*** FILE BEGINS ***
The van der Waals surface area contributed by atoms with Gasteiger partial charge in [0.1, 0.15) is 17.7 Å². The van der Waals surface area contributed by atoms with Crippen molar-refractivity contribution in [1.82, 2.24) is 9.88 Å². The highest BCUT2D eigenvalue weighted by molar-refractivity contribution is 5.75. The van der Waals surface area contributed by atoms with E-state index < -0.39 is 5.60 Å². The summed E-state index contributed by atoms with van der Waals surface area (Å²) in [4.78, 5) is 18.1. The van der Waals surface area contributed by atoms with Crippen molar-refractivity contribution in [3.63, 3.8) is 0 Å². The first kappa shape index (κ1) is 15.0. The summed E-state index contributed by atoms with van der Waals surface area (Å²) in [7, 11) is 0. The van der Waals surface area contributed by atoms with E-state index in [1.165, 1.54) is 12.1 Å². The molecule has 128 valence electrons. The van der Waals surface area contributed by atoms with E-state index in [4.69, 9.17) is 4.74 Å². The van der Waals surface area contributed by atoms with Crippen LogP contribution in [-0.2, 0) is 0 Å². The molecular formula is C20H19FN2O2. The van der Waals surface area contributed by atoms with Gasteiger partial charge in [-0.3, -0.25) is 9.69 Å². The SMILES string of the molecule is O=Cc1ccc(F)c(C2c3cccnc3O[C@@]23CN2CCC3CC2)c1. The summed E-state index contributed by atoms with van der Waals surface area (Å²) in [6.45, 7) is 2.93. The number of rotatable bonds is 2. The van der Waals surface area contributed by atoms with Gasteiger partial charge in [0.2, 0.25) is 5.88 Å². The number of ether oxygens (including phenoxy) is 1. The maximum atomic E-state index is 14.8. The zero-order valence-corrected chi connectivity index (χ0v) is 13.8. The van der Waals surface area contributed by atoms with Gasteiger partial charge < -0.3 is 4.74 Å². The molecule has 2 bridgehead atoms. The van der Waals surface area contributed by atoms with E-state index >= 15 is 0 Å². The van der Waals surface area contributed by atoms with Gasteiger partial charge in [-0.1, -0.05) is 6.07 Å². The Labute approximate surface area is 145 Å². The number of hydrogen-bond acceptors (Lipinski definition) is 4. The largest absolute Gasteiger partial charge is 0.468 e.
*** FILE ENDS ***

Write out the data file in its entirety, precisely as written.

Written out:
The van der Waals surface area contributed by atoms with Gasteiger partial charge in [0.1, 0.15) is 17.7 Å². The van der Waals surface area contributed by atoms with Crippen molar-refractivity contribution in [1.82, 2.24) is 9.88 Å². The highest BCUT2D eigenvalue weighted by molar-refractivity contribution is 5.75. The van der Waals surface area contributed by atoms with E-state index < -0.39 is 5.60 Å². The summed E-state index contributed by atoms with van der Waals surface area (Å²) in [4.78, 5) is 18.1. The van der Waals surface area contributed by atoms with Crippen molar-refractivity contribution in [3.63, 3.8) is 0 Å². The first kappa shape index (κ1) is 15.0. The summed E-state index contributed by atoms with van der Waals surface area (Å²) in [7, 11) is 0. The van der Waals surface area contributed by atoms with E-state index in [1.165, 1.54) is 12.1 Å². The molecule has 128 valence electrons. The van der Waals surface area contributed by atoms with E-state index in [4.69, 9.17) is 4.74 Å². The van der Waals surface area contributed by atoms with Crippen LogP contribution in [-0.2, 0) is 0 Å². The molecular formula is C20H19FN2O2. The van der Waals surface area contributed by atoms with Gasteiger partial charge in [-0.3, -0.25) is 9.69 Å². The SMILES string of the molecule is O=Cc1ccc(F)c(C2c3cccnc3O[C@@]23CN2CCC3CC2)c1. The summed E-state index contributed by atoms with van der Waals surface area (Å²) in [6.45, 7) is 2.93. The number of rotatable bonds is 2. The van der Waals surface area contributed by atoms with Gasteiger partial charge in [0.2, 0.25) is 5.88 Å². The number of ether oxygens (including phenoxy) is 1. The maximum atomic E-state index is 14.8. The zero-order valence-corrected chi connectivity index (χ0v) is 13.8. The van der Waals surface area contributed by atoms with Gasteiger partial charge < -0.3 is 4.74 Å². The molecule has 2 bridgehead atoms. The van der Waals surface area contributed by atoms with E-state index >= 15 is 0 Å². The van der Waals surface area contributed by atoms with Gasteiger partial charge in [-0.1, -0.05) is 6.07 Å². The Labute approximate surface area is 145 Å². The number of hydrogen-bond acceptors (Lipinski definition) is 4. The largest absolute Gasteiger partial charge is 0.468 e.